Behind the Scenes banner
An Eastern bongo calf is cleaned by her mom

Welcome, little one!

Our Eastern bongo family has grown! 

Clover the Eastern bongo gave birth to a female calf the afternoon of October 10. Keepers kept an eye on Clover and the yet-to-be-named calf, while giving them time to bond, over the following days. An exam by our veterinary team on October 13 confirmed that both are healthy.    

An Eastern bongo calf hiding in some bushesThe calf sports a red coloring, just like her mom, and will keep that coloring. Male bongos, like the calf’s father Sebastian, are brown. Both Eastern bongo sexes have horns, although it’ll take some time for the calf to start growing horns. 

This is the second calf for Clover, who gave birth to Ginger around this time last year! Ginger has already met her new sister, and the initial introductions went well. Clover is doing a good job of tending to her new calf and is actually allowing both her daughters to nurse at this time. 

Clover actually weaned Ginger off of her milk some time ago, but Ginger is still fairly young, so she took to it again. Our animal care staff will keep an eye on the trio to make sure the calf is getting enough nutrition. They’ll leave it up to Clover for the time being to establish some boundaries if she feels that’s necessary.

Native to Kenya, Eastern bongo are critically endangered due to habitat loss and poaching. While every animal birth is special, this birth was particularly exciting because of the status of this species in their natural range.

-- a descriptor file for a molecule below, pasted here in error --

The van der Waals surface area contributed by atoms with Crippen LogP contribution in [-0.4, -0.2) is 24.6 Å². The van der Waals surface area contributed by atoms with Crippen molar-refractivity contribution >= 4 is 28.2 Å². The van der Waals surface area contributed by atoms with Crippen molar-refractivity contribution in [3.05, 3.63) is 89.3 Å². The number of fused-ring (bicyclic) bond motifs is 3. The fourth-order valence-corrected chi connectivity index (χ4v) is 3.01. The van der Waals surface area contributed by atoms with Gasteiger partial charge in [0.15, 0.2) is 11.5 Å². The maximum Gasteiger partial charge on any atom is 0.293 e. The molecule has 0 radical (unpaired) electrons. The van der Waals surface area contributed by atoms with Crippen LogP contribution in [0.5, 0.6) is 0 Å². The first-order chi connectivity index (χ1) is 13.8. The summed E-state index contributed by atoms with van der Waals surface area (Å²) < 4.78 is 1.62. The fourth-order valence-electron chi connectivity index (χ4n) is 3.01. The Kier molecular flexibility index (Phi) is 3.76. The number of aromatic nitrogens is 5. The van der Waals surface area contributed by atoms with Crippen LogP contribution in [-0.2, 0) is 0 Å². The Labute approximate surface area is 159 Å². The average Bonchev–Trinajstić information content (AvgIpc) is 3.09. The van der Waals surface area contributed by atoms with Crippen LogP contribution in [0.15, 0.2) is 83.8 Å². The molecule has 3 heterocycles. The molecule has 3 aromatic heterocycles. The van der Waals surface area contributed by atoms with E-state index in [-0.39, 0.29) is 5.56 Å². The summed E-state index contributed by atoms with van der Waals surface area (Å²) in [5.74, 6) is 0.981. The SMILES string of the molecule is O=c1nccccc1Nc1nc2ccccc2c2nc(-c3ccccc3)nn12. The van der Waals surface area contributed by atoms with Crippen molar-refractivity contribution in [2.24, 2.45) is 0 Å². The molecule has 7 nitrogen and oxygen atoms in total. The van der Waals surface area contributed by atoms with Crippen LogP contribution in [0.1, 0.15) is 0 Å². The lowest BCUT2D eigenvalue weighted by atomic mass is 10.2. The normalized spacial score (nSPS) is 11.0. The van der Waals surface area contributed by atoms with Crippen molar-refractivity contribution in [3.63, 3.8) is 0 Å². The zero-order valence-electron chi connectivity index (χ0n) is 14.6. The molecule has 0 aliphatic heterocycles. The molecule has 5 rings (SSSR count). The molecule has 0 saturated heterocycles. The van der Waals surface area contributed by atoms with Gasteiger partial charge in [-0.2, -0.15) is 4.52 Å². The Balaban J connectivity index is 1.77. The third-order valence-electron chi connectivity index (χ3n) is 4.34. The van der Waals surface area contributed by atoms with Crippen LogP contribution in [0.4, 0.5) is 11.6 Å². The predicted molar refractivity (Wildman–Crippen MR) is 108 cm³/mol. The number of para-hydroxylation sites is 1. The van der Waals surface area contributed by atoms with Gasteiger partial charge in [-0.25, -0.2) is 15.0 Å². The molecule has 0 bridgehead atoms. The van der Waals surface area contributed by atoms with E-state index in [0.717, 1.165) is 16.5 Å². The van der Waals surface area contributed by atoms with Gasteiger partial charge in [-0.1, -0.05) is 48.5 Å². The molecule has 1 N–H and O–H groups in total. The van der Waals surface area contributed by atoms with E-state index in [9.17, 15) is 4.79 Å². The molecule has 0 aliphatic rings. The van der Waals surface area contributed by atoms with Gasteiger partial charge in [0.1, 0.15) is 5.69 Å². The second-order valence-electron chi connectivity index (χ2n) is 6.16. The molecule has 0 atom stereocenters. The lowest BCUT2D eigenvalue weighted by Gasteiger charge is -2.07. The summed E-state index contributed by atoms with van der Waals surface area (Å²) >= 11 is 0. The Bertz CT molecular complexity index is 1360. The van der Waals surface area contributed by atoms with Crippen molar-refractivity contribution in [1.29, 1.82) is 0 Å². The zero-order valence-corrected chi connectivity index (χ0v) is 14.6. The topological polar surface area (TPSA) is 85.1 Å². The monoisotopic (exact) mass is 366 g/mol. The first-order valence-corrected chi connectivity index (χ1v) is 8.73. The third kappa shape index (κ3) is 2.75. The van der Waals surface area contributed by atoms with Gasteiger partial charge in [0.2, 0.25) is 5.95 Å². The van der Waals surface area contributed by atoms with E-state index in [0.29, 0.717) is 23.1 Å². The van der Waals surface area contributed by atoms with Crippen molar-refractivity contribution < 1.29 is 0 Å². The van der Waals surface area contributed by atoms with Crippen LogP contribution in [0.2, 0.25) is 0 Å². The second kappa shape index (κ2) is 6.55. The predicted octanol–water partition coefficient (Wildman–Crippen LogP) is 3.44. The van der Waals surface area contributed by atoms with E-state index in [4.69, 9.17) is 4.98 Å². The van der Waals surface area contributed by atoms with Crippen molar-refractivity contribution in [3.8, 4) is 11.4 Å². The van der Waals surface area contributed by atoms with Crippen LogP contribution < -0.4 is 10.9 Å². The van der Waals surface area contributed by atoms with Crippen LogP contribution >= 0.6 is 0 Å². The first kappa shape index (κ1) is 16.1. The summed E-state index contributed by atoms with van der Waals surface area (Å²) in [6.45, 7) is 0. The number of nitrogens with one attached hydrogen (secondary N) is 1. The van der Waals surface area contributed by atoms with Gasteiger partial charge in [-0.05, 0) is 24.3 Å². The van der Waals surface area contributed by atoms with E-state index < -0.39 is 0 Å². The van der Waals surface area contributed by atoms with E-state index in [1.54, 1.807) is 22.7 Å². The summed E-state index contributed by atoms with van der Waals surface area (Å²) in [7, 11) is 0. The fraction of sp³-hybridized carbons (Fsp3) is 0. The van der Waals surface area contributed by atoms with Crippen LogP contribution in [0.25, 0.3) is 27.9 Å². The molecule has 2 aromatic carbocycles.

Clover and Sebastian were matched by the Association of Zoos and Aquariums’ Species Survival Plan, a program that manages the populations of animals within AZA-accredited zoos to ensure healthy, genetically diverse populations. We hope to add to our bongo herd in the near future – stay tuned for more news on this! 

The Zoo’s Eastern bongos, along with other animal residents like our dromedary camels, Ankole-Watusi cattle and marabou stork, are visible from our Cape to Cairo Express train, which takes guests through their habitat. All of our bongos, including Clover and the new calf, can potentially be seen from the train. 

Keep an eye on our social media channels for more updates! 

Brevard Zoo is an independent, not-for-profit organization that receives no recurring government funding for our operating costs. Your generous support enables us to continue to serve our community and continue our vital animal wellness, education and conservation programs.